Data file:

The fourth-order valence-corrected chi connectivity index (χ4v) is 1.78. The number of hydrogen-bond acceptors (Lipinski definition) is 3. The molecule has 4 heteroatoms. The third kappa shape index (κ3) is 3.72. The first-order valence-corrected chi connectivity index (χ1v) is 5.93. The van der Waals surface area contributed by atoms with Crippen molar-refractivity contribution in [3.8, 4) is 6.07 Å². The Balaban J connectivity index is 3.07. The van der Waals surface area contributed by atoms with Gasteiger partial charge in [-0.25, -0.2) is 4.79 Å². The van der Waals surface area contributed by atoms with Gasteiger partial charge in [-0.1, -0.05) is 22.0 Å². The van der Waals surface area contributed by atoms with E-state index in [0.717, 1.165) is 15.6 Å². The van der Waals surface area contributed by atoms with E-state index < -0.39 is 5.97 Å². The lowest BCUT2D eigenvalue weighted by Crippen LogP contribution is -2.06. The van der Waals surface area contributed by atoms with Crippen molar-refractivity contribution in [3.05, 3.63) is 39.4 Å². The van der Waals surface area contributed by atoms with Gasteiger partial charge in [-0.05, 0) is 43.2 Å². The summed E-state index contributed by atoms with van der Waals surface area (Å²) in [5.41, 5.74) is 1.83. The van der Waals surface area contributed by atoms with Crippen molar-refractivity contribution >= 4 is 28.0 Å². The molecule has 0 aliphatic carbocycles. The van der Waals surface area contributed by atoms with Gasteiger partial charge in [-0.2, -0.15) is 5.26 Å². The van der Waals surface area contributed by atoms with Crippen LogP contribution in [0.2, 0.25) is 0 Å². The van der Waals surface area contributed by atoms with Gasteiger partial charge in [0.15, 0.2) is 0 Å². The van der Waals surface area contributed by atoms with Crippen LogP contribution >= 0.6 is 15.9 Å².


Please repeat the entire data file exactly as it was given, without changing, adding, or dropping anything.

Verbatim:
The fourth-order valence-corrected chi connectivity index (χ4v) is 1.78. The number of hydrogen-bond acceptors (Lipinski definition) is 3. The molecule has 4 heteroatoms. The third kappa shape index (κ3) is 3.72. The first-order valence-corrected chi connectivity index (χ1v) is 5.93. The van der Waals surface area contributed by atoms with Crippen molar-refractivity contribution in [3.8, 4) is 6.07 Å². The Balaban J connectivity index is 3.07. The van der Waals surface area contributed by atoms with Gasteiger partial charge in [-0.25, -0.2) is 4.79 Å². The van der Waals surface area contributed by atoms with Gasteiger partial charge in [-0.1, -0.05) is 22.0 Å². The van der Waals surface area contributed by atoms with E-state index in [0.717, 1.165) is 15.6 Å². The van der Waals surface area contributed by atoms with E-state index < -0.39 is 5.97 Å². The lowest BCUT2D eigenvalue weighted by Crippen LogP contribution is -2.06. The van der Waals surface area contributed by atoms with Crippen molar-refractivity contribution in [3.05, 3.63) is 39.4 Å². The van der Waals surface area contributed by atoms with Gasteiger partial charge in [-0.05, 0) is 43.2 Å². The summed E-state index contributed by atoms with van der Waals surface area (Å²) in [5.41, 5.74) is 1.83. The van der Waals surface area contributed by atoms with Crippen molar-refractivity contribution >= 4 is 28.0 Å². The molecule has 0 aliphatic carbocycles. The van der Waals surface area contributed by atoms with Gasteiger partial charge in [-0.2, -0.15) is 5.26 Å². The van der Waals surface area contributed by atoms with Crippen LogP contribution in [0.2, 0.25) is 0 Å². The van der Waals surface area contributed by atoms with Gasteiger partial charge in [0.15, 0.2) is 0 Å². The van der Waals surface area contributed by atoms with Crippen LogP contribution >= 0.6 is 15.9 Å².